(1931, by René Clair). This farcial satire about labor-relations in late industrial Europe probably ultimately turns on your opinion of capitalism and of people with more money than you. The two main characters, Emile and Louis are convicts imprisoned for some unknown crimes. They tire of the drudgery of slave-labor there, where they are forced to make wooden toys, and plan an escape, in which only Emile manages to break free. In the outside world, he manages to make himself into a kind of corporate plutocrat, with immense wealth obscuring his true nature. Later, Louis gets out of prison, where he finds work in an factory owned, unbeknownst to him, by Emile. The factory, run on quasi-military lines, soon falls into chaos as Louis' eye strays to the niece of one of Emile's foremen, neglecting his post at the assembly-line. In the ensuing conflict, the boss, Emile, is called in, where the two exconvicts recognize one another. Their friendship begins to blossom once more, and soon Emile finds himself unable to hide his garish and course character. This tips off some mobsters, who procure (how, we are not told) photographs of Emile-as-convict. Some slapstick chases, attempted bribes, and more chases ensue. Just when Emile thinks he's off the hook, the police arrive to arrest him at the opening ceremony for one of his new almost workerless factories; Louis, however, gets to him first, and they end up as they began, penniless criminals on the lam.
In no sense can anything in this movie be called 'subtle'. Every aspect -- from the equation of life in prison to life under capitalism, to the exconvicts' crude behavior together at the banquet, to the merciless taskmaster of a foreman -- serve to forward Clair's indictment of capitalism as a cruel system of unremitting toil and labor. These facts are not in themselves drawbacks: literature, afterall, was improved by Juvenalian satire like Swift's A Modest Proposal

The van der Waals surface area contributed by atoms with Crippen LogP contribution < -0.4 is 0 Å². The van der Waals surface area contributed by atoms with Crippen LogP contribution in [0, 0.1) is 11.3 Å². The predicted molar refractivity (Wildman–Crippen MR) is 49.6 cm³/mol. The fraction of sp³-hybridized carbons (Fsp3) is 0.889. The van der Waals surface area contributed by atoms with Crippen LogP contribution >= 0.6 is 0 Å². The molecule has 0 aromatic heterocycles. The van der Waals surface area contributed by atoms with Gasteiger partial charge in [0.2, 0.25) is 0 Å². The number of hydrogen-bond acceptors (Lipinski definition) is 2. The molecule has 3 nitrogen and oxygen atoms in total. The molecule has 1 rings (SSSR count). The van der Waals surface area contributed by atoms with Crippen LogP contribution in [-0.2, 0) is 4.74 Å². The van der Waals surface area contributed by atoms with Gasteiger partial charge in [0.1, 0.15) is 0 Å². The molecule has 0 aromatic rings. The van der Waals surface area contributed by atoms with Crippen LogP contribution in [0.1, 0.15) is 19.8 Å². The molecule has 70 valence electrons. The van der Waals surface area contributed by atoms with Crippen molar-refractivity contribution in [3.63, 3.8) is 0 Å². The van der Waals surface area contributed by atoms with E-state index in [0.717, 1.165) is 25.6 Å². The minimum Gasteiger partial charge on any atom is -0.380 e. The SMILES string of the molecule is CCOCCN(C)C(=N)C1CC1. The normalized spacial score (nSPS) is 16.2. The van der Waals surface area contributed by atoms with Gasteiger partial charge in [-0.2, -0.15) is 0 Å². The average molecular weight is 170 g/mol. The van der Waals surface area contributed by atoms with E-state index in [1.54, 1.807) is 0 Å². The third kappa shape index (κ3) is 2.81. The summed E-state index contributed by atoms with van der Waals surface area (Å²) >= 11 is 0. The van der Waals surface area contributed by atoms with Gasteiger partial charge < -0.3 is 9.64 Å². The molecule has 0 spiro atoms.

, which is practically a monument to unsubtlety. And there are in fact some good movies that highlight the plight of the poor without saccharine or patronizing overtones, such as the contemporary Metropolis
by Fritz Lang or the somewhat later neo-realist La Terra Trema
by Luchino Visconti. The problem is that these movies do so by building characters who become more than just impotent players in some grand melodrama about capitalist oppression: they are real
people, who have however imperfect those films might be otherwise. Emile, however, appears to have nothing motivating him other than greed and money and power, and sees money as the first and last solution for any problem. Likewise every member of the upper-class around him are entirely shallow stick-figures with no dimension other than basking in their own self-importance. (To be sure, there are plenty of rich people who bask in their own self-importance. But clearly, Clair has never seen the swagger of any leaders of the labor movement.) Even a character as consciously designed to be one-dimensional as Mr. Burns on The Simpsons
has more substance than Emile does: I mean, Mr. Burns at least has his Bobo
So, À nous la liberté
has problems with characterization. Some movies compensate for this by spectacular sets or a sonorous score, or what have you. (Entire genres can do this, too: just look at Baroque operas like Lo Frate 'Nnamorato
.) But this film doesn't even have those. As one other critic put it, this is a movie of "clunking ironies, heavy compositions, and shrill, caterwauling 'music'". Thus my verdict: don't waste your time on this one, since it will be forgotten.